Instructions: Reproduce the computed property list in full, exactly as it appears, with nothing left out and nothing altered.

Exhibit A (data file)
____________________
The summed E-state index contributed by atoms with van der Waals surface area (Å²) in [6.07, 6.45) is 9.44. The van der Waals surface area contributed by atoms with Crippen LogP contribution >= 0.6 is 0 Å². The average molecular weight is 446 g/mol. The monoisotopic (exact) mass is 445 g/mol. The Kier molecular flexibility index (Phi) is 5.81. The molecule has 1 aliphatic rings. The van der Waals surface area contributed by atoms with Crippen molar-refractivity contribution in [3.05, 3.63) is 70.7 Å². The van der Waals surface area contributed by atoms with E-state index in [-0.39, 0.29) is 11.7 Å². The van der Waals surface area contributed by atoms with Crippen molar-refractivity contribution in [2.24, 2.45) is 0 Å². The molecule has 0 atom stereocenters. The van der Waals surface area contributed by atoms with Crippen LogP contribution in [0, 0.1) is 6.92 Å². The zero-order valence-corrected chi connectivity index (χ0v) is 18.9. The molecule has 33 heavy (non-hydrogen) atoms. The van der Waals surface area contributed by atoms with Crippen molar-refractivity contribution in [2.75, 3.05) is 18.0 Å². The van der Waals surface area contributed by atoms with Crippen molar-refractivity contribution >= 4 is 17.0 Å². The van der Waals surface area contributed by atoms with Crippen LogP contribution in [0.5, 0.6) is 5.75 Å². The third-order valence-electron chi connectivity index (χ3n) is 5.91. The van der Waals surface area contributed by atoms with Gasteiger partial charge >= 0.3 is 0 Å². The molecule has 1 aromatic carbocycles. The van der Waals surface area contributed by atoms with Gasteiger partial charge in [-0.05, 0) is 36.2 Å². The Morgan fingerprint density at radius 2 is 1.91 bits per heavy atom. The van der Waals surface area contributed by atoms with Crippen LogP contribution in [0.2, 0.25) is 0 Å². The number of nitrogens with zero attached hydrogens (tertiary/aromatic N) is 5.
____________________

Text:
The summed E-state index contributed by atoms with van der Waals surface area (Å²) in [6.07, 6.45) is 9.44. The van der Waals surface area contributed by atoms with Crippen LogP contribution >= 0.6 is 0 Å². The average molecular weight is 446 g/mol. The monoisotopic (exact) mass is 445 g/mol. The Kier molecular flexibility index (Phi) is 5.81. The molecule has 1 aliphatic rings. The van der Waals surface area contributed by atoms with Crippen molar-refractivity contribution in [3.05, 3.63) is 70.7 Å². The van der Waals surface area contributed by atoms with E-state index in [-0.39, 0.29) is 11.7 Å². The van der Waals surface area contributed by atoms with Crippen molar-refractivity contribution in [2.24, 2.45) is 0 Å². The molecule has 0 atom stereocenters. The van der Waals surface area contributed by atoms with Crippen LogP contribution in [0, 0.1) is 6.92 Å². The zero-order valence-corrected chi connectivity index (χ0v) is 18.9. The molecule has 33 heavy (non-hydrogen) atoms. The van der Waals surface area contributed by atoms with Crippen molar-refractivity contribution in [2.75, 3.05) is 18.0 Å². The van der Waals surface area contributed by atoms with Crippen molar-refractivity contribution >= 4 is 17.0 Å². The van der Waals surface area contributed by atoms with Crippen LogP contribution in [0.5, 0.6) is 5.75 Å². The third-order valence-electron chi connectivity index (χ3n) is 5.91. The van der Waals surface area contributed by atoms with Gasteiger partial charge >= 0.3 is 0 Å². The molecule has 1 aromatic carbocycles. The van der Waals surface area contributed by atoms with Gasteiger partial charge in [-0.05, 0) is 36.2 Å². The Morgan fingerprint density at radius 2 is 1.91 bits per heavy atom. The van der Waals surface area contributed by atoms with Crippen LogP contribution in [0.2, 0.25) is 0 Å². The number of nitrogens with zero attached hydrogens (tertiary/aromatic N) is 5.